The first collateralized mortgage obligation, or CMO, was created in 1983 by First Boston and Salomon Brothers, but it would be years before computer technology advanced sufficiently to allow the practice to become widespread. Massive databases were required to track every mortgage in the country. You needed models to create the intricate network of bonds based on the homeowners’ payments, models to predict prepayment rates, and models to predict defaults. You needed the Internet to sail these bonds back and forth across the world, massaging their content to fit an investor’s needs at a moment’s notice. Add to all this the complacency, greed, entitlement, and callous stupidity that characterized banks in post-2001 America, and you have a recipe for disaster.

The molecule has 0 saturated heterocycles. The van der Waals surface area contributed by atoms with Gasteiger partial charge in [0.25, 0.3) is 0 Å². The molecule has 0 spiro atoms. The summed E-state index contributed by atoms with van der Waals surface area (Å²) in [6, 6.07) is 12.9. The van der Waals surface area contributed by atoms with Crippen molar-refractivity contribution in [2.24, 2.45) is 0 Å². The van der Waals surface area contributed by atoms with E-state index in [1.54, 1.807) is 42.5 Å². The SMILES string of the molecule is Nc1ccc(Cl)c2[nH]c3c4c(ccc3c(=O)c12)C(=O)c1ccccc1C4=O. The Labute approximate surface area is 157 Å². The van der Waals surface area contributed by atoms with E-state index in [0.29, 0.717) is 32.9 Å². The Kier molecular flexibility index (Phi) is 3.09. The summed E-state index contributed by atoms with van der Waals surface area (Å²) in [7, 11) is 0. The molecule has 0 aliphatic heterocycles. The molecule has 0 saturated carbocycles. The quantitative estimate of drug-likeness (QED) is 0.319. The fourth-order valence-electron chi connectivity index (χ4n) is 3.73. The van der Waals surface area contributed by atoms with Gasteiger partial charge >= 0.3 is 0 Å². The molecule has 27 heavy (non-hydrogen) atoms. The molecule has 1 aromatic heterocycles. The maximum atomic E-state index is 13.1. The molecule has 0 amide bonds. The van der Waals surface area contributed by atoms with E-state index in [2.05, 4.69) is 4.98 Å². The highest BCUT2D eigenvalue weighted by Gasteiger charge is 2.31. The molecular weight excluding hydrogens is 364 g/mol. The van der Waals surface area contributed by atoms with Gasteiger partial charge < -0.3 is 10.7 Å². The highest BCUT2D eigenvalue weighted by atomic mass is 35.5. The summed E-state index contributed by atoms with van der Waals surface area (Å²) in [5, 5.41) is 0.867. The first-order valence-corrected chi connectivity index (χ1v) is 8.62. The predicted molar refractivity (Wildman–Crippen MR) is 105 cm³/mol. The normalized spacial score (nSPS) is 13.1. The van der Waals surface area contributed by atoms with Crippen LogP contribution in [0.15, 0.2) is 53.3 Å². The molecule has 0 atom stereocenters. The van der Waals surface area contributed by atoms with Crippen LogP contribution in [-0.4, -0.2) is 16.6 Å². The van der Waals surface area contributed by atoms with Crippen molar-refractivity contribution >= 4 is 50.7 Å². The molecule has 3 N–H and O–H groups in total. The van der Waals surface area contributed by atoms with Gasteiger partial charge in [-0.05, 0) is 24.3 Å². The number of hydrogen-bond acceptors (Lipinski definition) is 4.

I started on Wall Street on October 5, 1985. I was 30 years old and had been writing software for six years. I originally got into it when my wife became ill and I took a job entering data, the bottom of the computer industry, at Emory University, so her rare kidney ailment could be treated. Before that, I had risked my life for $200 a week hauling shrimp 100 miles offshore from Cape Canaveral, and I had been the only white boy in my crew digging ditches in Alabama. Compared to all that, Wall Street was a country club. I recall my first day at Salomon Brothers, lingering at the windows by the elevator banks on the 25th floor of 55 Water Street. While groups of the well dressed and the professionally coiffed headed to their cubicles and offices, I stared out at the harbor, watching freighters, tankers, ferries, and garbage scows cross the great harbor. The perfection of the place was profound, the feng shui was palpable. As John Gutfreund, then the CEO, expected, I was ready to grab the balls of the bear.